Talc being insoluble in water tends to dry up the mucous membrane of the tracheobronchial tree on inhalation. It inhibits the clearing of the particulate matter in the airways by virtue of impairing the ciliary function of the mucosa. The talc powder could also result in mechanical obstruction of the smaller airways. In addition, the adsorption of the surfactant to the magnesium silicate powder would add to the pulmonary injury. The pathological changes seen include edema, inflammation of the bronchial epithelium, pneumonitis, bronchiolitis, diffuse infiltrates, and acute lung injury, which result in acute respiratory distress syndrome. The reported mortality in the cases of severe talc pulmonary toxicity ranged from 20 to 33% in few case series.2,3 Fortunately, our patient did not suffer any such lung injury.

The talc inhalation in adults usually results in subacute or chronic pulmonary diseases known as pulmonary talcosis. This condition is characterized by chronic bronchitis, interstitial fibrosis, and/or granuloma formation. Unlike, what is seen in the children, over here, the disease is slowly progressive and most of the time is an occupational disease. The patterns of pulmonary disease related to talc exposure can be of four types: (1) talco-silicosis, caused due to inhalation of talc contaminated with silica, (2) talco-asbestosis due to inhalation of talc contaminated with asbestos, (3) pure talcosis due to inhalation of talc in the absence of other minerals, and (4) pulmonary talcosis in intravenous drug abusers.4

Maintaining the adequate ventilation and oxygenation is the key in the management of acute talc inhalation causing acute pulmonary injury. In addition to supplementation of oxygen, intubation and mechanical ventilation may also be needed. Inhaled bronchodilators and oral/parenteral corticosteroids have been frequently used, though there are no strong supporting data in the clinical trials conducted. Bronchoalveolar lavage is another option, which is again based on only few anecdotal reports.3 The natural history of pulmonary talcosis is said to be slowly progressive, even after exposure has ceased and there is no specific treatment.4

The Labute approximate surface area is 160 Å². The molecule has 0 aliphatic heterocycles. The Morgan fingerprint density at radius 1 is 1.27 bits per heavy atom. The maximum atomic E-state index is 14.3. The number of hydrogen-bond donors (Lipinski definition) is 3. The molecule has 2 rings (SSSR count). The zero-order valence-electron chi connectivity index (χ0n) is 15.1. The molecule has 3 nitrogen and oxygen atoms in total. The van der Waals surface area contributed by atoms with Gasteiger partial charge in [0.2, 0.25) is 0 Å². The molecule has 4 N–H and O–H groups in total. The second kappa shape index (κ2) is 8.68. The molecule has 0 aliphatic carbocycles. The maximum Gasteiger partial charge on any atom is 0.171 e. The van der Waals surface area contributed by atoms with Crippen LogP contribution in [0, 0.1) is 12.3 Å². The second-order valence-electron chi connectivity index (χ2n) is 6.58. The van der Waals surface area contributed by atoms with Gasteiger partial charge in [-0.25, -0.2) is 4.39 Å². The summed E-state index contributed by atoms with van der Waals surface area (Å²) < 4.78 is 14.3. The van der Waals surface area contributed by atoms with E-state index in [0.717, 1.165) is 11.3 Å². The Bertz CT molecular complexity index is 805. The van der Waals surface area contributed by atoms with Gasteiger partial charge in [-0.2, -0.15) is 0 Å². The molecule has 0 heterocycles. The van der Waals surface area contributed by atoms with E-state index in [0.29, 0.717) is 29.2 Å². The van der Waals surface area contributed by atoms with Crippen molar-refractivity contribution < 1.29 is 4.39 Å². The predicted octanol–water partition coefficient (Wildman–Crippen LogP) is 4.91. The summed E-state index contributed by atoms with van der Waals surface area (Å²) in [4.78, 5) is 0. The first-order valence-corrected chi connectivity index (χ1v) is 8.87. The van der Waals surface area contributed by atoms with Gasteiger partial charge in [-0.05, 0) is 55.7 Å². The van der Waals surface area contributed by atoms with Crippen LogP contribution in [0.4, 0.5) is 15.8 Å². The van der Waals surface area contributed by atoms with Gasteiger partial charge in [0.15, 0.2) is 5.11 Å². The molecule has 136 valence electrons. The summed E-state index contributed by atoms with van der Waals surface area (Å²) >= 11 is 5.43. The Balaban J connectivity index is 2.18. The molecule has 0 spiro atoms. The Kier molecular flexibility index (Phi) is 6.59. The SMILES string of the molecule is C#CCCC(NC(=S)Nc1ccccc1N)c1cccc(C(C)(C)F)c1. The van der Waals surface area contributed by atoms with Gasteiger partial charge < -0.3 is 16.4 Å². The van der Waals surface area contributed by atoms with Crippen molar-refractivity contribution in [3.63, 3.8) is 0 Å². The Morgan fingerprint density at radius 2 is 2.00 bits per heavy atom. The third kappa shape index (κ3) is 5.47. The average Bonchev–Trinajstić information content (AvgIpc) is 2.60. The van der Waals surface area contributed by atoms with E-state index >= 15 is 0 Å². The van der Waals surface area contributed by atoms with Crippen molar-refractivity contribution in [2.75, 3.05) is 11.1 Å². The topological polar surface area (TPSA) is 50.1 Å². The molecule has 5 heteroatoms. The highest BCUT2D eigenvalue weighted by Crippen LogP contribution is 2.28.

The authors certify that they have obtained all appropriate patient consent forms. In the form, the patient has given his consent for his images and other clinical information to be reported in the journal. The patient understands that his names and initials will not be published and due efforts will be made to conceal their identity, but anonymity cannot be guaranteed.


1. Accidental inhalation of talcum powder. Br Med J 1969;4(5674):5–6. DOI: 10.1136/bmj.4.5674.5.

2. Matina F, Collura M, Maggio MC, Vitulo P, Lo Piparo C, Corsello G. Inhaled surfactant in the treatment of accidental talc powder inhalation: a new case report. Ital J Pediatr 2011;37(1):47. DOI: 10.1186/1824-7288-37-47.

3. Garlich FM, Nelson LS. Inhalation of baby powder. Emerg Med. 2011;43(1):17–20.

4. Patro M, Gothi D, Ojha U, Sah RB, Vaidya S. Blowing balloons and pulmonary talcosis: an uncommon hazard. Indian J Occup Environ Med 2019;23(2):90–92. DOI: 10.4103/ijoem.IJOEM_222_18.

© The Author(s). 2020 Open Access This article is distributed under the terms of the Creative Commons Attribution 4.0 International License (https://creativecommons.org/licenses/by-nc/4.0/), which permits unrestricted use, distribution, and non-commercial reproduction in any medium, provided you give appropriate credit to the original author(s) and the source, provide a link to the Creative Commons license, and indicate if changes were made. The Creative Commons Public Domain Dedication waiver (http://creativecommons.org/publicdomain/zero/1.0/) applies to the data made available in this article, unless otherwise stated.